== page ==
However, what has helped tremendously over the past few weeks is the input from TCCL, who got Benny a new bike.

© Provided by Clare Jefferson Benny Jefferson with his new bike supplied by TCCL

“Two of Benny’s friends had encouraged him to ride a bike so he could keep up and do things with his friends,” Clare explains.

“Because of the age at which he was diagnosed in P6, he missed that whole phase of doing things like being allowed to walk home alone from school and going to the park with his friends by bike for the first time.

“He told his physio at Ninewells that he had quite enjoyed a recent ride on a friend’s bike.

“His physio thought it would be a great way to stretch his calf muscles and improve his muscle tone.

© Provided by Clare Jefferson Benny Jefferson tries out his new bike supplied by TCCL

“TCCL spoke to the Fife Cycle Center in Leuchars. Previously they had discounted the TCCL Lodge in St Andrews. They had given very good advice on giving bikes for different ages.

“TCCL arranged a bike for Benny and he took possession of it a week ago.

“Now we are going to Dawson Park to teach Benny to ride a bike, which was an exciting challenge and a nice distraction from where we are now.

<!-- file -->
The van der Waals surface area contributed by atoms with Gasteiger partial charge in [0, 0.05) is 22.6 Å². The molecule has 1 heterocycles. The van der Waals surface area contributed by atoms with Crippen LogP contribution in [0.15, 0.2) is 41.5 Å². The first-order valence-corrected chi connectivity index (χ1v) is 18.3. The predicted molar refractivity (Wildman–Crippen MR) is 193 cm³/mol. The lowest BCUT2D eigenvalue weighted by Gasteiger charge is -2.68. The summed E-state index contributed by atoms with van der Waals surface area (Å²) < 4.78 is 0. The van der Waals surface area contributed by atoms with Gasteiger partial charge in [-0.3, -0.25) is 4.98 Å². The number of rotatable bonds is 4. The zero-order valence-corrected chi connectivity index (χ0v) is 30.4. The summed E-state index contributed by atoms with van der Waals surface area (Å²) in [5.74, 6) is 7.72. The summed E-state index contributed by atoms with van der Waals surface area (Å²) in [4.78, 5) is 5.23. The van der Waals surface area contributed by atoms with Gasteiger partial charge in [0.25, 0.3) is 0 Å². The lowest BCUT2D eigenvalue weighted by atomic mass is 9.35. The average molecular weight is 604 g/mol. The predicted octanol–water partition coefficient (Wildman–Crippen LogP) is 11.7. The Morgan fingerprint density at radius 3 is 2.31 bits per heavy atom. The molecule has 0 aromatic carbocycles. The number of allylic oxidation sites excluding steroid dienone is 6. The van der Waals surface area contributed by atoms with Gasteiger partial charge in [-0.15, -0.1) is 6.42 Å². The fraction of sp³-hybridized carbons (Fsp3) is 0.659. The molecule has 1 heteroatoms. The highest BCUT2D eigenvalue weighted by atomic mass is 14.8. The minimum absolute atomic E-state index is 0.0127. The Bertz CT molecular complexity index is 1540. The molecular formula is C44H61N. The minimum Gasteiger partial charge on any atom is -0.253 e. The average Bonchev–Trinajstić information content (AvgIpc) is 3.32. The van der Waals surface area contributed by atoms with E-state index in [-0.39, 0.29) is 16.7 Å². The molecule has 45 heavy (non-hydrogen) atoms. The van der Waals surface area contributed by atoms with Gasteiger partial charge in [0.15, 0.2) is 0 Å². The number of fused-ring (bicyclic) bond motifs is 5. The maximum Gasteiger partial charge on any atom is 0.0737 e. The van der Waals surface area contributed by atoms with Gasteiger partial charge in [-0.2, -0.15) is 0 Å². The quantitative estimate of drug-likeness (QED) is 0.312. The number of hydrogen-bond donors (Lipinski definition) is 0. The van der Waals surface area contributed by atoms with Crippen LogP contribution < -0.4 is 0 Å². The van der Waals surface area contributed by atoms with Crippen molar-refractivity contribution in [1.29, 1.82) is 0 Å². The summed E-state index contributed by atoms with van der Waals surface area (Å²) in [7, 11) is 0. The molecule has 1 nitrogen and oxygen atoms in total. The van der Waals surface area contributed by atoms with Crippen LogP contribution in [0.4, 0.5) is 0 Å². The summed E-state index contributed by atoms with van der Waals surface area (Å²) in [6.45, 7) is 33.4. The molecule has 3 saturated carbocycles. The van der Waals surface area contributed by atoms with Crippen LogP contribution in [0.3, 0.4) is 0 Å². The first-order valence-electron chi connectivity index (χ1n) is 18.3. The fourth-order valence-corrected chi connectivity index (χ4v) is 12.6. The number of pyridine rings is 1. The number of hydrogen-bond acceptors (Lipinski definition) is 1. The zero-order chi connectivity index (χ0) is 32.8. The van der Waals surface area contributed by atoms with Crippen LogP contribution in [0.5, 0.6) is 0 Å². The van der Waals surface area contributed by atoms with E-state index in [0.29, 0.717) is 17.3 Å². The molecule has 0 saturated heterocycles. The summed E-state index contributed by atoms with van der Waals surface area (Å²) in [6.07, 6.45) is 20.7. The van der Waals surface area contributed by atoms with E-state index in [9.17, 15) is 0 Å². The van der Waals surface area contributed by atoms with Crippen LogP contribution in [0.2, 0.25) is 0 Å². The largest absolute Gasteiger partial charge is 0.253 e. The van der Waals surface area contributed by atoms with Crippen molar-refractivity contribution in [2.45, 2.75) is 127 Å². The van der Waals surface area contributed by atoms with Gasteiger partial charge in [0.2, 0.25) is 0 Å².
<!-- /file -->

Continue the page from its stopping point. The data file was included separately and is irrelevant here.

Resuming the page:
“We are looking forward to many more miles ahead of us!”

TCCL Lodge in St Andrews

Beyond the practicalities, the Jefferson family applauds the invaluable psychosocial and emotional support they have received from TCCL.

© Provided by Caroline Trotter Elliot and Aaron Berghuis of Cupar reopen TCCL Lodge after Covid closure

However, they have also benefited from a respite stay at the TCCL Lodge in St Andrews during treatment and are looking forward to another visit in the coming weeks.

as TCCL reopens the lodge after a forced closure during Covid, the Jeffersons are supporting the launch of the ‘Become a Friend of TCCL’ fundraising program.

The scheme aims to ensure that children with cancer and their loved ones can continue to provide much-needed breaks.

TCCL, which has been supporting families in Fife, Tayside and greater Scotland for over 25 years, celebrated the reopening of its holiday lodge in St Andrews on Friday 4 June with the launch of the new ‘Friends of TCCL’ programme.

© Provided by Caroline Trotter Elliot and Aaron Berghuis of Cupar to reopen TCCL Lodge in St Andrews after Covid closure

TCCL has welcomed hundreds of families to its luxury lodge in the seaside town of Fife since opening in 2015.

Between October 2015 and October 2020, 139 families from across Scotland took a week-long holiday. Another 25 families have had a short break.

However, due to the Covid pandemic, the lodge had to temporarily close last year.

This meant that an additional 23 grace periods had to be canceled in 2020 due to Covid. However, two families were offered crisis breaks due to extenuating lockdown circumstances.

© SYSTEM TCCL Lodge open day in 2015

24 families have now been booked for 2021.

Like charities across the country, TCCL’s regular revenue from events and street fundraising has suffered and the volunteer-led committee has now decided to launch Friends’ direct debit order to make it easy for supporters to contribute.

dr. Rosalie Wilkie

Retired consultant pediatrician dr. Rosalie Wilkie spent about 28 years at Ninewells Hospital caring for children with cancer.